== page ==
“I’m gonna say hee, and you’re gonna say haw”
So we hit my sixth different production of A Midsummer Night’s Dream in 2016 with The Donkey Show – A Midsummer Night’s Disco which is less Shakespeare than Shalamar, more Baccara than the Bard. Setting up shop for the summer in nightspot Proud Camden, Athens is thus swapped out for the more hedonistic locale of Club Oberon, where trapeze artists swing from the ceiling, fire breathers roam the stage and pole-dancing go-go boys take the place of fairies.
First created by Randy Weiner and Diane Paulus in 1999, the immersive nature of the production – audience members are encouraged to dance throughout, climbing on podiums optional, – proved a hit formula as disco classics replace iambic pentameter and aerial hoop work is substituted for characterisation. The reimagined and much-reduced story sees merry wanderers of the night Mia, Dmitri, Helen and Sander at the mercy of club hostess Lady Puck, a drag artiste on rollerskates, pushing pills left right and centre at the bidding of nefarious owner Oberon.
This aspect works relatively well. James Gillan is a suitably glittery knavish sprite who revels in ruling the roost and an adroit choice of songs suits the lovers’ travails well – Bronté Barbé’s Helen begs ‘Don’t Leave Me This Way’ to Dmitri, a drugged-up Sander (Melissa Bayern) croons ‘I Believe In Miracles’ to his new love, a wasted Mia (a very good Vikki Stone) laments ‘If I Can’t Have You’ once she sees her love’s attention deflected elsewhere.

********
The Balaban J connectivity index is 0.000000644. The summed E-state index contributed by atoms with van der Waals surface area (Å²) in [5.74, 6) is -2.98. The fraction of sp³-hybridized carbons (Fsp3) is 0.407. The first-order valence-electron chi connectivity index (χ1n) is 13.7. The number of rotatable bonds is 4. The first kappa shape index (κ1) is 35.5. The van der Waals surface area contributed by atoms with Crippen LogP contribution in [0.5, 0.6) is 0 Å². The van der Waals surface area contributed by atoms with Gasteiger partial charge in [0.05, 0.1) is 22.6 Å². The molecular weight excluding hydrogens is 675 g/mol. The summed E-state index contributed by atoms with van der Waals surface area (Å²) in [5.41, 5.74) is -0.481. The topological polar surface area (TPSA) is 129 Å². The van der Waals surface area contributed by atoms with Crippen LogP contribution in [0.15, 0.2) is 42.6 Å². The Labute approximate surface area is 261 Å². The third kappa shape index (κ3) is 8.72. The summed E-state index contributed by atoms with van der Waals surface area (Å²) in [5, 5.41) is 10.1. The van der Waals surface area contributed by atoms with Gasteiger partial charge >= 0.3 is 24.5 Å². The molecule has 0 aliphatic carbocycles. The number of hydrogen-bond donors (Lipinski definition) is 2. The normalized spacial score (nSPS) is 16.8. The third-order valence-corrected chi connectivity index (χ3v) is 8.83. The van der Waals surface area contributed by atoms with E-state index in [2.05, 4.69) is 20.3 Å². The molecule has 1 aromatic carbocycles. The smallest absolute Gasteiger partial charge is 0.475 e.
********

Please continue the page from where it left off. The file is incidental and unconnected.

But the puzzling choice to include Nick Bottom alone of the other characters, in the form of twin guys both called Vinnie, along with the transformation into a donkey (which is…a drug-induced hallucination, I think?) falls flat, their presence is mainly confusing and there’s just no investment with them or indeed with Tytania who is unforgivably reduced to a showgirl.
And in a post-Punchdrunk world, the stakes of immersive theatre have now been raised, exposing the lack of dramatic sophistication here – nothing theatrically new bursts from this treatment. And for me, and maybe I’m just getting old and grumpy (or should that be grumpier), the blurring of the lines of theatre and entertainment here was problematic. Are you an audience member or a clubber? Is it ok to just stand chatting to your pals, taking selfies, rather than watching and listening? Ryan McBryde’s production offers no clear answer and so your experience here could well be variable as was mine.
At the point where I was being elbowed out of the way yet again for someone to breathlessly take another picture of a shirtless acrobat and then the final indignity of someone spilling their drink all down my leg and laughing, I was less with The Nolans than The Scissor Sisters. Which is a shame, as the company are hugely impressive in their unflagging enthusiasm to keep the energy high, from the security on stilts to the guy tirelessly wiping the floor of those spilled drinks, everyone’s singing along and encouraging you to boogie (for me, Samuel Fogell and Nyron Levy were the best on the floor, Adrian Martel and Dominique Kinisky the best in the air on their hoops).
But ultimately, if you want to dance to disco music, you go to a disco night; if you want to see Shakespeare, heaven knows you’ve got enough opportunities to see A Midsummer Night’s Dream. Combining the two in this way feels less like the best of both worlds than being ill met by strobelight.